- The Gulf Cup win over England was a real highlight in Qatari football. Badr Bilal, a striker with Al Sadd (now a sports analyst), is remembered for the spectacular overhead scissors kick that scored the winning goal.
The growth and successes of football in Qatar has continued into the 21st century. The national team have won and hosted some significant games and tournaments:
- Winning a gold medal in the Asian Games (2006);
- Winning the Arabian Gulf Cup (2004 and 2014);
- Winning the AFC Under-19 Championship (2014);
- Qualifying for the FIFA Under-20 World Cup in New Zealand (2015) and Poland (2019),
- Winning the West Asian Football Federation (WAFF) Championships (2014);
- Winning the AFC Asian Cup (2019), and;
- Hosting the 17th and 24th Arabian Gulf Cup (2004/2019), and;
- Hosting the FIFA Club World Cup 2019.
So, in a comparatively short time, Qatar has become a real player on the international football scene. The pinnacle of their continued success was being selected, in December 2010, to host the 2022 FIFA World Cup - a clear demonstration of how far Qatar has come in the world of football.
To read more about the Qatar National Team’s story from its inception to becoming today’s continental champions, read our Road to Success article.
The Game Today
Football is now the most popular sport in Qatar. Under the control of the Qatar Football Association (QFA), football teams are arranged into different leagues. The premier league is the QNB Stars League which is followed by the Second Division League, the Qatargas U-23 League and the U-19 League.
In addition to the above, Qatar operates a Futsal League (a variation of association football played on a hard court with two teams of five players) and several other football leagues:
- The Qatar Amateur League (QAL), which is part of the QFA;
- The Qatar Community League, established by the Supreme Committee of Delivery and Legacy (the body responsible for managing and delivering the FIFA World Cup 2022 in Qatar);
- A University League, organised by the Qatar Football Association (QFA) and the Qatar Foundation for Education (QF);
- A School League, organised by the Qatar Football Association (QFA) in cooperation with the Qatar School Sports Association (QSSA), and;
- The Qatar Indian Association Champions League, formed through a community grant from the Supreme Committee of Delivery and Legacy.
- The Qatari Women’s Football Association (QWFA) was created in 2012 and manages the women’s football league.
So, the game of football is available to everyone in Qatar who wants to play. Talent is nurtured at every level, and this is where Doha's Aspire Academy plays its part.
Qatar’s national team has had some major successes. The team comprises players from several different countries, but this will change as homegrown talent is nurtured. There is no better place to nurture players than the Aspire Academy. Established in 2004, the Academy aims to find, develop and educate the best young Qatari athletes, particularly in football. Early results have seen graduates from the Academy involved in some of the country’s most important football successes to date.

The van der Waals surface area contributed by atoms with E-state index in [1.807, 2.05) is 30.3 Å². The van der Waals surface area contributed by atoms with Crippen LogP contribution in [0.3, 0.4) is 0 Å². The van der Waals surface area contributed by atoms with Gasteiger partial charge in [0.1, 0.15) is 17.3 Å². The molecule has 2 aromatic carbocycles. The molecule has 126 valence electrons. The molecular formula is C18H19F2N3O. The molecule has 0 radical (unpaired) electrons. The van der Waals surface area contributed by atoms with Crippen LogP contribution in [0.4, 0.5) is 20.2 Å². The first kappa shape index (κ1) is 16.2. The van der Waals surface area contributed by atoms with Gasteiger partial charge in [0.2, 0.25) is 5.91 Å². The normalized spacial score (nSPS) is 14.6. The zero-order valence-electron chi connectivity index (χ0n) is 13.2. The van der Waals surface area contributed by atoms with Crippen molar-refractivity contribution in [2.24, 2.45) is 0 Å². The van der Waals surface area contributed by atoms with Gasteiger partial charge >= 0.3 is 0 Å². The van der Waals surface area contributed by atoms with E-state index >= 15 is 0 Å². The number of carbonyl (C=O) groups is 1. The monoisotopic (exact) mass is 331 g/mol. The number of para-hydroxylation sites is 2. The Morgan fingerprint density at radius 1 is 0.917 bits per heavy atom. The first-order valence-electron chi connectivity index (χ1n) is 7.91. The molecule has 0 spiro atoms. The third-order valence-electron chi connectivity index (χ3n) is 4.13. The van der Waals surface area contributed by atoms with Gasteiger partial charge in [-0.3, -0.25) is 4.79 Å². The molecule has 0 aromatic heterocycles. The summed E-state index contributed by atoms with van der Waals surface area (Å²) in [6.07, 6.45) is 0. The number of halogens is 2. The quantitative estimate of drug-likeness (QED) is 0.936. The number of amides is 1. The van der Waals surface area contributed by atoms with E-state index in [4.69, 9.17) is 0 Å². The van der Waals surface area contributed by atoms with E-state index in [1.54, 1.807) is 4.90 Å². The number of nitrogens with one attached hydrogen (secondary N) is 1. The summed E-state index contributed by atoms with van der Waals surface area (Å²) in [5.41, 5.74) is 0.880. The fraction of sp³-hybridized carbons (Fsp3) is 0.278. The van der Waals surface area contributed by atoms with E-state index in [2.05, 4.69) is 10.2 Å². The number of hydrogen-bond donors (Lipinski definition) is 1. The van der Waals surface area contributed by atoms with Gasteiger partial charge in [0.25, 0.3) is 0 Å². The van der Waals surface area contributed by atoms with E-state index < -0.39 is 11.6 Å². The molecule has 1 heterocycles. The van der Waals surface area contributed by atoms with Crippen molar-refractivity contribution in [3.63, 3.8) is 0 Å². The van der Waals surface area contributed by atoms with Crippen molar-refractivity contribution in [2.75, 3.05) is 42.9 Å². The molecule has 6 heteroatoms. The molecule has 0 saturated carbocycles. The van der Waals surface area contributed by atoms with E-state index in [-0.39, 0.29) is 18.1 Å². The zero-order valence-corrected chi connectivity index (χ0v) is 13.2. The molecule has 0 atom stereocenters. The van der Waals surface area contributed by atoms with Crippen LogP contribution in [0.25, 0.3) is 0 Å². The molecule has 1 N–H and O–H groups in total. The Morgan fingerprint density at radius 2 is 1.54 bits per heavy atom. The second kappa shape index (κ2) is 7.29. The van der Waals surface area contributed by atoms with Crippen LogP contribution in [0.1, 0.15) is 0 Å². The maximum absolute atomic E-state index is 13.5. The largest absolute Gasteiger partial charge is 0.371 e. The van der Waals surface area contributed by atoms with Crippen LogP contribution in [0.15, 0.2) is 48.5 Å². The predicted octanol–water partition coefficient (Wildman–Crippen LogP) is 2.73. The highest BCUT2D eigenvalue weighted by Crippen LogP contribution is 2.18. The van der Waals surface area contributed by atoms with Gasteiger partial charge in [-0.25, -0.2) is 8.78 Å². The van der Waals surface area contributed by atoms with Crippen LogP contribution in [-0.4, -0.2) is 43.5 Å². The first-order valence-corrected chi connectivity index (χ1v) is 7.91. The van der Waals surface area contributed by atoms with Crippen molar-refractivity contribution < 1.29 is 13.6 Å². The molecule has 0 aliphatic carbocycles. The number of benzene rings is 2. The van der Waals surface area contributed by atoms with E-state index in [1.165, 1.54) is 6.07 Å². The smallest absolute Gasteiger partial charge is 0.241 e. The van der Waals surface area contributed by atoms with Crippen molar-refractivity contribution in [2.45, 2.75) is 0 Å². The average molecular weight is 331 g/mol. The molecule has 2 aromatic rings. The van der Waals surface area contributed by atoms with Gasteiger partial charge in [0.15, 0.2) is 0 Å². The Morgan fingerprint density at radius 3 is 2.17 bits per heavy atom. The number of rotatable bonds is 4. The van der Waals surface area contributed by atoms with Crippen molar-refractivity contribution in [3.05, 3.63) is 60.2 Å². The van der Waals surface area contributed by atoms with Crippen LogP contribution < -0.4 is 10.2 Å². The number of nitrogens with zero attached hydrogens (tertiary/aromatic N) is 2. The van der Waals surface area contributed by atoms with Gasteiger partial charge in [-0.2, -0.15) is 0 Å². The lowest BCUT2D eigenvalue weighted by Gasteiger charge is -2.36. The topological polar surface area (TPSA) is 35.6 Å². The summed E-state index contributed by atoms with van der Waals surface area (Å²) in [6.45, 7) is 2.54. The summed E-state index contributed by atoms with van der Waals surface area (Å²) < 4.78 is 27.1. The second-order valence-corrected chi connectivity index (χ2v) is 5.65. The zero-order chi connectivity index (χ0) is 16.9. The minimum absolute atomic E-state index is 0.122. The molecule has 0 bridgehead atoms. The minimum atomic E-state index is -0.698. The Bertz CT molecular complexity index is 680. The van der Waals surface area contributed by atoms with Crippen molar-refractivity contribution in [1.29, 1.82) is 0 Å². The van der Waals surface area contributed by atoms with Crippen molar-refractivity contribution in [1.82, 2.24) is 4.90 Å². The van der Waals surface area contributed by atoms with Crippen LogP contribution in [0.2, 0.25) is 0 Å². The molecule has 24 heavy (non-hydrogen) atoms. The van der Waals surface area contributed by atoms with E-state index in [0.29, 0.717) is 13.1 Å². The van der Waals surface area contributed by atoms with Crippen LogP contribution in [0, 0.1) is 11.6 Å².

Qatar’s influence in football is not just limited to the game either; it has invested in football in a host of sectors around the world. For instance, Qatar Airways sponsors the Spanish club, Barcelona and the Italian football club, AS Roma. Qatar Sports Investments completed a buyout of the French Football Club, Paris Saint Germain in 2011, and is rumoured to be considering a similar approach to the English club Leeds United. Qatar also owns the Belgian club, KAS Eupen and Spanish team, Cultural Leonesa where players from the Aspire Academy can gain experience. There are also home-based investments such as Burrda Sport, which produces customized performance and lifestyle clothing and equipment for international sports teams, clubs and schools.
The 2022 World Cup
Being selected to host the 2022 FIFA World Cup has changed Qatar forever. Qatar has become the first Middle Eastern country to host the World Cup. With this honour comes great expectations, responsibilities, commitments and opportunities. Many thousands of people, including players, support staff, media representatives, visitors and supporters, will flock to the country. Worldwide millions of people will have a window into Qatar and everything that it does.
The hurdles facing Qatar as World Cup hosts have been a hot topic from the moment they announced that they would be bidding. Could such a small country organise and manage such a tournament and have everything in place for 2022? Could football be played in a country where the temperatures can exceed 40oC? Could stadiums be built in time? Could enough power, suitable accommodation, and enough food and water be provided? Could all of this be achieved in an environmentally friendly way? How would the rights of migrant workers, alcohol consumption, women’s rights, sexuality and ethnic differences be managed?
However, Qatar’s bid was accepted, and preparations for the tournament have advanced at an astounding rate ever since.
The dates of the tournament have been changed to November and December to suit the climate in Qatar. Stadiums have been built and renovated using recycled and recyclable materials, and incorporating solar power systems and hi-tech solutions for cooling. The upper levels of some stadiums will be removed and, after the tournament, donated to countries in need of sporting infrastructure. Qatar has also invested heavily in its transportation systems. New and upgraded roads, a metro and tram system will all be in place for 2022, making travel to and from the various stadiums and venues is easy. Construction in all its forms has been carried out by migrant workers who have had their rights, pay and conditions improved. Even air-conditioned safety helmets have been provided. Laws and requirements have been amended or relaxed to ensure that all contenders, supporters and visitors feel welcome and comfortable in Qatar.
So, Qatar has tackled the social, environmental and logistical challenges that hosting the World Cup presented. Qatar will be ready to welcome the world to a successful and memorable World Cup Tournament. It is a testament to this small footballing nation who have come so far in such a short space of time.